A Vonnegut Documentary Finally Nears Completion
In 1982, 22-year-old Bob Weide completed a documentary about the Marx Brothers for HBO. Flushed with success, he wrote a letter to his literary hero, Kurt Vonnegut Jr., offering to produce a documentary on him. The resulting discussions and filming sessions led to a friendship that lasted until Vonnegut’s death in April 2007 and at times conflicted with the project.
I first heard about the documentary in 2002, when I was desperately seeking a way to interview Vonnegut for Indianapolis Monthly in advance of his 80th birthday. While the Hoosier author proved difficult to contact, Weide wasn’t, and his intercession helped me land the interview.
Last week, I caught up with Weide, who finally seems ready to tick Kurt Vonnegut: Unstuck in Time off of his to-do list. My first big question: “Why on Earth has it taken you this long?”
His answer reflected his subject. “When Kurt used to talk about his writing, he said it was just a way to feed his family,” Weide said. “This project was not a money-making venture for me; it was a big expense. I had to do the other projects to make a living, so if being offered to write or direct something or to do a TV series was going to pay the bills, I could not afford to say no. Next thing you know, two and half decades have gone by!”
The Vonnegut film has taken a back burner to an impressive CV of distractions: creating Emmy Award–winning documentaries on W.C. Fields and Lenny Bruce, executive-producing Curb Your Enthusiasm, writing and producing a feature film on Vonnegut’s Mother Night, showing his Emmy-nominated documentary on Woody Allen at Cannes, and co-writing last year’s film adaptation of Lois Lowry’s The Giver.
In the years since Vonnegut’s death, Weide also speculated that a psychological component might figure in. Is there some part of me that needs to feel that I’m still working on my Vonnegut documentary rather than putting it behind me? he mused.
Throughout the filming in the late ’80s and ’90s, the relationship of filmmaker and subject changed as the two developed a close friendship. “At first, I assumed it would be a very conventional, PBS-style documentary about an author,” Weide said. “I didn’t have to contend with any concerns of objectivity other than the fact that I was a fan.”
That changed when Vonnegut invited Weide up to Sagaponack, Long Island for a week in the late ’90s. “At first, I thought it would be great to film him just puttering around his house and see him walking around the streets of Long Island in his summer home in his shorts and looking very comfortable,” Weide said. “And then I said, ‘Nah, I don’t want a camera crew to come and interrupt this.’ “I realized things had turned, and that the film was starting to impose on the friendship rather than the other way around.”
A 2013 meeting in Kiev with fellow documentary filmmaker Don Argott proved beneficial to handling this complexity. “Months later I saw his film [The Art of the Steal] on Netflix,” Weide recalled. “I called him the next day and asked, ‘Have you ever read any Vonnegut?’ And he said, ‘Are you kidding? That’s my favorite author.’”
So Weide brought Argott on board to help co-direct and handle that stylistic change in the film. They’ll work on some remaining interviews with John Irving, scholars, and possibly Vonnegut’s daughters. Weide also plans to visit Indy this summer to film the Kurt Vonnegut Memorial Library and Pamela Bliss’s mural of the author on Mass Ave.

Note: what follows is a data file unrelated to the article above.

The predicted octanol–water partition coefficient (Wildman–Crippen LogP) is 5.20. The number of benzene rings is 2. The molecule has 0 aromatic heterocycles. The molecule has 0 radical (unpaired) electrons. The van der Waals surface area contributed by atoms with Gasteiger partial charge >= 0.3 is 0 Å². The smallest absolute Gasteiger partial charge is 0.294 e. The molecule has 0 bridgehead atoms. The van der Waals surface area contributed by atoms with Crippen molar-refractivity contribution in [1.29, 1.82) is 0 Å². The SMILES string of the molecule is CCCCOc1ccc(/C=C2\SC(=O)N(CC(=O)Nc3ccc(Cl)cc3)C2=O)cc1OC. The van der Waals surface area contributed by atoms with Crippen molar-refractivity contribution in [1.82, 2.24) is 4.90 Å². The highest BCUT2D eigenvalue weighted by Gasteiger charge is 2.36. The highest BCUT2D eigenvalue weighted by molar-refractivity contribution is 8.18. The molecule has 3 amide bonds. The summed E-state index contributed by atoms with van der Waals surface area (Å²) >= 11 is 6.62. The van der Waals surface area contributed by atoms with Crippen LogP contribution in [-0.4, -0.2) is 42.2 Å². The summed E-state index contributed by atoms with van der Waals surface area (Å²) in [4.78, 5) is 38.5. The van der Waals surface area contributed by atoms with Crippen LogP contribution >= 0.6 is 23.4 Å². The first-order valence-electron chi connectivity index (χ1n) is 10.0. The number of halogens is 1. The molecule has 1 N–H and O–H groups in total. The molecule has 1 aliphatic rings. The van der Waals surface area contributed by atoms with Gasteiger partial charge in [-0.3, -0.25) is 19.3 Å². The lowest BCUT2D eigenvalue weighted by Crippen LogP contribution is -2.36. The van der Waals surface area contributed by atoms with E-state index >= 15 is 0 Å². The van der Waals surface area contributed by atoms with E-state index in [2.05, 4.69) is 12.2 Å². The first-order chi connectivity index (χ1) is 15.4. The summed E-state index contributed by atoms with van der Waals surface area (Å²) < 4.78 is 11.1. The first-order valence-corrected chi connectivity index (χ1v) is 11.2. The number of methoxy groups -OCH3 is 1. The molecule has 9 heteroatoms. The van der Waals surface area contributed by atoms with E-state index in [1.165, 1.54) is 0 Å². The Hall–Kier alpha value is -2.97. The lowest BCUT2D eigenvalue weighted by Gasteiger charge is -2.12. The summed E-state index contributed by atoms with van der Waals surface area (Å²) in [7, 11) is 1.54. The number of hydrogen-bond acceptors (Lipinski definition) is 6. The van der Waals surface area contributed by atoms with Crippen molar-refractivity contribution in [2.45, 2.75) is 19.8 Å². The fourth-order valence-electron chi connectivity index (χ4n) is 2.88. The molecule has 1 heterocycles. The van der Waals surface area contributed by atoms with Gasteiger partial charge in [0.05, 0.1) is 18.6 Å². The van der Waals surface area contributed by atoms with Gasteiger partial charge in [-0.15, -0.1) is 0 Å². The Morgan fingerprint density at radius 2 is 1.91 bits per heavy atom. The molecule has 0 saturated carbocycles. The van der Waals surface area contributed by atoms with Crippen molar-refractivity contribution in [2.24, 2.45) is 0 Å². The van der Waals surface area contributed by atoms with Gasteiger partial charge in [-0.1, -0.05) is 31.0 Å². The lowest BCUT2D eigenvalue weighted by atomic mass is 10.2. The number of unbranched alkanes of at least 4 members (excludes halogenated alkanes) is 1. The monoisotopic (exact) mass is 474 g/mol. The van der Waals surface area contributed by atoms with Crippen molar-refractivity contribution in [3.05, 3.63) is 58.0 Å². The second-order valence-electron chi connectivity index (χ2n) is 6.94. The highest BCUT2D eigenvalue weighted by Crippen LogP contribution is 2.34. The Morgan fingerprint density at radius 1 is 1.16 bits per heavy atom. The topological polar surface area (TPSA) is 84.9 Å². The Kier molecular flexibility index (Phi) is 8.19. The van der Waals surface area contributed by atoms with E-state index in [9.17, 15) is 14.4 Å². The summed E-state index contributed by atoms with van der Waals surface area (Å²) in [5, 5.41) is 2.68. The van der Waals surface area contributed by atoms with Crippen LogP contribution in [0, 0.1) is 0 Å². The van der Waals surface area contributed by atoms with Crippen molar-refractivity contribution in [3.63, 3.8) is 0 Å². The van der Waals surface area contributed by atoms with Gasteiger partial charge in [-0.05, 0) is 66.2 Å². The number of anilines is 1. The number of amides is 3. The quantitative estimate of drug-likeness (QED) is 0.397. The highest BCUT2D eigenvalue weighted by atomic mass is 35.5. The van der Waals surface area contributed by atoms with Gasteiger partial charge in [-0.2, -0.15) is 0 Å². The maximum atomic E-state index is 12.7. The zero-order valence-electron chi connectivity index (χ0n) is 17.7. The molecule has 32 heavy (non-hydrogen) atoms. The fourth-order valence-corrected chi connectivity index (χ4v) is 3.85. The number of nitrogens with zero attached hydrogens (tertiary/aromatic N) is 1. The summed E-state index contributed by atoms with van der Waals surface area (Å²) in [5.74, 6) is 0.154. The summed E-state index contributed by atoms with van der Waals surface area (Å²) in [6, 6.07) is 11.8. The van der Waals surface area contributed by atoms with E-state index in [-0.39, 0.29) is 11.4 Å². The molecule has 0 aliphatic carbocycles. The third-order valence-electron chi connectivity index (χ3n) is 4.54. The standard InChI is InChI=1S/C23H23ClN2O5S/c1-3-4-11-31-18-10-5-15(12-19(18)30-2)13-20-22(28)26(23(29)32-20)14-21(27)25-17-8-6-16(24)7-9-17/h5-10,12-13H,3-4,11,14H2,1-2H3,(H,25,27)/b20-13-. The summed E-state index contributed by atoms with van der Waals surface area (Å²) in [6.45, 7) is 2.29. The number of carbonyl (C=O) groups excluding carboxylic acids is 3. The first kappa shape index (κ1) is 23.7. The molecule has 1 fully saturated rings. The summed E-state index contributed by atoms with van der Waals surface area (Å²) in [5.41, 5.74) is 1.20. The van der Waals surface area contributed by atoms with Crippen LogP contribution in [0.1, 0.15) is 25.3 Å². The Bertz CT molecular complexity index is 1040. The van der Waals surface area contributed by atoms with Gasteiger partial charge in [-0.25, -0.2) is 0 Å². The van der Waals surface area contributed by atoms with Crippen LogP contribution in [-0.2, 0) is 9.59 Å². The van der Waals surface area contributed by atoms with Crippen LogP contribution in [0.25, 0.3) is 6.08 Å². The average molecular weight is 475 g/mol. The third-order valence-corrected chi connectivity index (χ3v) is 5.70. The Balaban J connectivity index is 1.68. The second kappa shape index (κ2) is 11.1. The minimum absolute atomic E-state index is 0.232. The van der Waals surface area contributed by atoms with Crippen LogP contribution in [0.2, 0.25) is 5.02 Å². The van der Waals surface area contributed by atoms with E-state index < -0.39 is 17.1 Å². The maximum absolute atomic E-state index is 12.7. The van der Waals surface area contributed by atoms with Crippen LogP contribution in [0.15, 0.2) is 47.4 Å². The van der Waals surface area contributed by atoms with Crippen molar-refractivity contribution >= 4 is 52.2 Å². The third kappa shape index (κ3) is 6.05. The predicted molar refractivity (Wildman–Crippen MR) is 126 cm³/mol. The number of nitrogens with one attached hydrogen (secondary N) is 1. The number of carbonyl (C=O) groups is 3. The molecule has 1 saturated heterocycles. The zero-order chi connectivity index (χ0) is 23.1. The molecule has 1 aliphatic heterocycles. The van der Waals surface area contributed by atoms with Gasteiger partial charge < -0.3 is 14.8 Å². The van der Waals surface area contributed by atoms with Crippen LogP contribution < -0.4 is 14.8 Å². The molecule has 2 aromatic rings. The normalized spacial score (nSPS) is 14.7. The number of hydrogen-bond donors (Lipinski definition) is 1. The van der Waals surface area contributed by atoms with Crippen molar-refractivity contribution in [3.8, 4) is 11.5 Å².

The other big icebreaker launches today as the two take to Kickstarter in an attempt to raise $250,000 to fund the remaining costs of editing a first cut of the film (bit.do/VonDoc). And is Weide confident that Kickstarter can, well, kick-start this project?
“People have been talking to me about Kickstarter for some time,” Weide said. “They had actually approached me, and I never believed it would be viable until now.” He thinks Vonnegut himself might have “gotten a kick” out of this grassroots creative financing. “He was really a man of the people who appreciated his readership and always seemed to be taken by surprise that people knew his books and read them.”
Weide has also been buoyed by similar projects, namely one by actor Griffin Dunne, who set a goal of $80,000 to raise money for a film about his aunt, Joan Didion. He raised more than $220,000 in November.
“And Vonnegut has to be at least two and a half times as popular as a wood-burning stove,” Weide quipped, pointing to a Kickstarter project that raised more than $90,000 for production of instructional DVDs.
It seems like a pretty good bet, considering the continued popularity of the Hoosier writer whose novels have never gone out of print.
“You don’t know someone’s a Vonnegut fan until it comes up in conversation,” Weide said. Even then, he’s still surprised. When he directed an episode of Parks and Recreation in 2012, he had no idea Amy Poehler was a fan until Vanity Fair interviewed her in December for its Proust Questionnaire. “Amy’s a funny person, so all of her answers were irreverent and not to be taken seriously until the end. They asked her about favorite writers, and without making a joke about it, she said Kurt Vonnegut,” Weide said. “I thought, well, hell, I can’t believe it never came up.”